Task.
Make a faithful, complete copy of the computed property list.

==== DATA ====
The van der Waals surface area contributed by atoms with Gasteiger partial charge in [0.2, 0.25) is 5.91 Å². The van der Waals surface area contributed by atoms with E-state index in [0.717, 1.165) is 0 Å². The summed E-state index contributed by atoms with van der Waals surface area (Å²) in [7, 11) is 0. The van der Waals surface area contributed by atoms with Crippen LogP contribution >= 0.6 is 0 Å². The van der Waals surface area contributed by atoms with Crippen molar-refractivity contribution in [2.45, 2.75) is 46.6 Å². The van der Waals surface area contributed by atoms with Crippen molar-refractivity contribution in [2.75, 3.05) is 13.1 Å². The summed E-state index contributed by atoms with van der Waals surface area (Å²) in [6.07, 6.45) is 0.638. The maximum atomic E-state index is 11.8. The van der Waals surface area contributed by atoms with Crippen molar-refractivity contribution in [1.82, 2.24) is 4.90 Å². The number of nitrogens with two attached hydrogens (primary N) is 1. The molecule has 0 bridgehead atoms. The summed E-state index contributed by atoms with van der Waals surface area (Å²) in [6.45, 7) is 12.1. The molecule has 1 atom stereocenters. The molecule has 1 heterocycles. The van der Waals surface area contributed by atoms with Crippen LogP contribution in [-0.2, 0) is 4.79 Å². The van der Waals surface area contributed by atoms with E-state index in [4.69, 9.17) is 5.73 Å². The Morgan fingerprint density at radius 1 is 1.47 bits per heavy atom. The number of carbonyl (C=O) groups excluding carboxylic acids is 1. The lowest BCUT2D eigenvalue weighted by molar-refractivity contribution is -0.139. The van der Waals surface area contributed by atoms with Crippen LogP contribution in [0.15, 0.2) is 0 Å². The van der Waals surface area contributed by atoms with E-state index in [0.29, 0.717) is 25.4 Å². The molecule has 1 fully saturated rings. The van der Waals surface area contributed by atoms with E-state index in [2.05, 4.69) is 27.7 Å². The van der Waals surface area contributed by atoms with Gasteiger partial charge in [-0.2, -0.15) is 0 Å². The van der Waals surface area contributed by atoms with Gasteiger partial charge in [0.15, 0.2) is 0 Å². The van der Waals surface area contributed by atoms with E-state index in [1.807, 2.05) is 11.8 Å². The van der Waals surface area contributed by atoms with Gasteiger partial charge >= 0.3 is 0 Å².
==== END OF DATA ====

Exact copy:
The van der Waals surface area contributed by atoms with Gasteiger partial charge in [0.2, 0.25) is 5.91 Å². The van der Waals surface area contributed by atoms with E-state index in [0.717, 1.165) is 0 Å². The summed E-state index contributed by atoms with van der Waals surface area (Å²) in [7, 11) is 0. The van der Waals surface area contributed by atoms with Crippen LogP contribution >= 0.6 is 0 Å². The van der Waals surface area contributed by atoms with Crippen molar-refractivity contribution in [2.45, 2.75) is 46.6 Å². The van der Waals surface area contributed by atoms with Crippen molar-refractivity contribution in [2.75, 3.05) is 13.1 Å². The summed E-state index contributed by atoms with van der Waals surface area (Å²) in [6.07, 6.45) is 0.638. The maximum atomic E-state index is 11.8. The van der Waals surface area contributed by atoms with Crippen molar-refractivity contribution in [1.82, 2.24) is 4.90 Å². The number of nitrogens with two attached hydrogens (primary N) is 1. The molecule has 0 bridgehead atoms. The summed E-state index contributed by atoms with van der Waals surface area (Å²) in [6.45, 7) is 12.1. The molecule has 1 atom stereocenters. The molecule has 1 heterocycles. The van der Waals surface area contributed by atoms with Crippen LogP contribution in [-0.2, 0) is 4.79 Å². The van der Waals surface area contributed by atoms with E-state index in [4.69, 9.17) is 5.73 Å². The Morgan fingerprint density at radius 1 is 1.47 bits per heavy atom. The number of carbonyl (C=O) groups excluding carboxylic acids is 1. The lowest BCUT2D eigenvalue weighted by molar-refractivity contribution is -0.139. The van der Waals surface area contributed by atoms with Crippen LogP contribution in [0.15, 0.2) is 0 Å². The van der Waals surface area contributed by atoms with E-state index in [0.29, 0.717) is 25.4 Å². The molecule has 1 fully saturated rings. The van der Waals surface area contributed by atoms with E-state index in [2.05, 4.69) is 27.7 Å². The van der Waals surface area contributed by atoms with Gasteiger partial charge in [-0.2, -0.15) is 0 Å². The van der Waals surface area contributed by atoms with Gasteiger partial charge in [0.15, 0.2) is 0 Å². The van der Waals surface area contributed by atoms with E-state index in [1.807, 2.05) is 11.8 Å². The van der Waals surface area contributed by atoms with Gasteiger partial charge >= 0.3 is 0 Å².